The average school district in the United States has 5.6 schools compared to the 100 largest school districts, which average 155.6 schools per district (derived from table A). Two of the largest school districts, New York City Public Schools and the Puerto Rico Department of Education, each have over 1,200 schools (table 1). The 100 largest school districts, on average, serve considerably more students (109,625 compared to 2,831) and employ more teachers (6,274 compared to 176) per district than the average school district in the nation (derived from table A).
The 100 largest school districts have more students per school than the average school district, 704 compared to 507 (table A). In fact, 11 of the 100 largest school districts have an average regular school size of over 1,000 students (table 4). In addition to larger school sizes, the 100 largest school districts also have a higher mean pupil/teacher ratio, 17.5 to 1 compared to 16.1 to 1 for the average school district (table A). Across the 100 largest districts, Jefferson County, Kentucky, has the largest median pupil/teacher ratio at 23.2 to 1 and St. Paul, Minnesota, has the smallest at 11.9 to 1 (table 7).
The number of high school completers (diploma recipients and other high school completers) as a percentage of all students is lower in the 100 largest school districts than in the average school district: 4.5 percent of students are graduates in the 100 largest school districts compared to 5.4 percent for the average school district (table A).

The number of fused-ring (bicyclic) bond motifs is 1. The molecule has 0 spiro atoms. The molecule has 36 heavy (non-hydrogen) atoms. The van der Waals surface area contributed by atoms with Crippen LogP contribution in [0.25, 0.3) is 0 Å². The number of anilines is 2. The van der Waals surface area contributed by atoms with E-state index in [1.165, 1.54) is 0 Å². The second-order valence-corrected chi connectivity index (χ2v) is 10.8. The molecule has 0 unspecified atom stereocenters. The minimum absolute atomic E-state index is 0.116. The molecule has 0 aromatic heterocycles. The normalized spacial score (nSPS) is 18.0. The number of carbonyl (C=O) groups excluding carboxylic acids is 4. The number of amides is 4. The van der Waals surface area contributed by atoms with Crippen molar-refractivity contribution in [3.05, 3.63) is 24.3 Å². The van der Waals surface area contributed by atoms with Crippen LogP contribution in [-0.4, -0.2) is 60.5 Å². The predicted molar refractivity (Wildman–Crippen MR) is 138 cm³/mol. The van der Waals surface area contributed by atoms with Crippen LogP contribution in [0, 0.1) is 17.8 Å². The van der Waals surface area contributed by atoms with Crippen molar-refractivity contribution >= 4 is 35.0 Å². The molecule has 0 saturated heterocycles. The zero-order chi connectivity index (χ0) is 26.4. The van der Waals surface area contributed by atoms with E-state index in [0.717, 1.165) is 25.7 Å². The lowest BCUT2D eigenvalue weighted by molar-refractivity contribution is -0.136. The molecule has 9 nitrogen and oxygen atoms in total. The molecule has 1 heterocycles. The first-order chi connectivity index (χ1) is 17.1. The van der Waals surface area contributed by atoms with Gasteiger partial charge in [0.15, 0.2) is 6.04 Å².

Ninety of the 100 largest school districts reported data for Title I eligible schools and programs for the 1999-2000 school year. The percentage of Title I eligible schools in the 90 districts varied widely, from 3.3 percent in De Kalb County School District, Georgia, to 100 percent in the Philadelphia City School District, Pennsylvania (table 13).
Among the 52 of the 100 largest school districts that either reported charter school data or were located in states that did not have charter schools in the 1999-2000 school year, the largest number of charter schools were in Puerto Rico (119), Los Angeles Unified (33), and the District of Columbia (27) (table 14).
The 100 largest school districts are not homogeneous, and certain student characteristics, such as race/ethnicity, poverty level, and disability status, vary across the districts.
The 100 largest districts, with 23 percent of the nation's public school students, serve 40 percent of the 18.5 million minority public school students. In the 100 largest school districts, 68 percent of students are minority students compared to 40 percent of students nationally (table C). In fact, one-third (33) of the 96 districts where minority membership was available have over 75 percent minority students. Eight of the 10 largest school districts have over 75 percent minority student membership (table 8).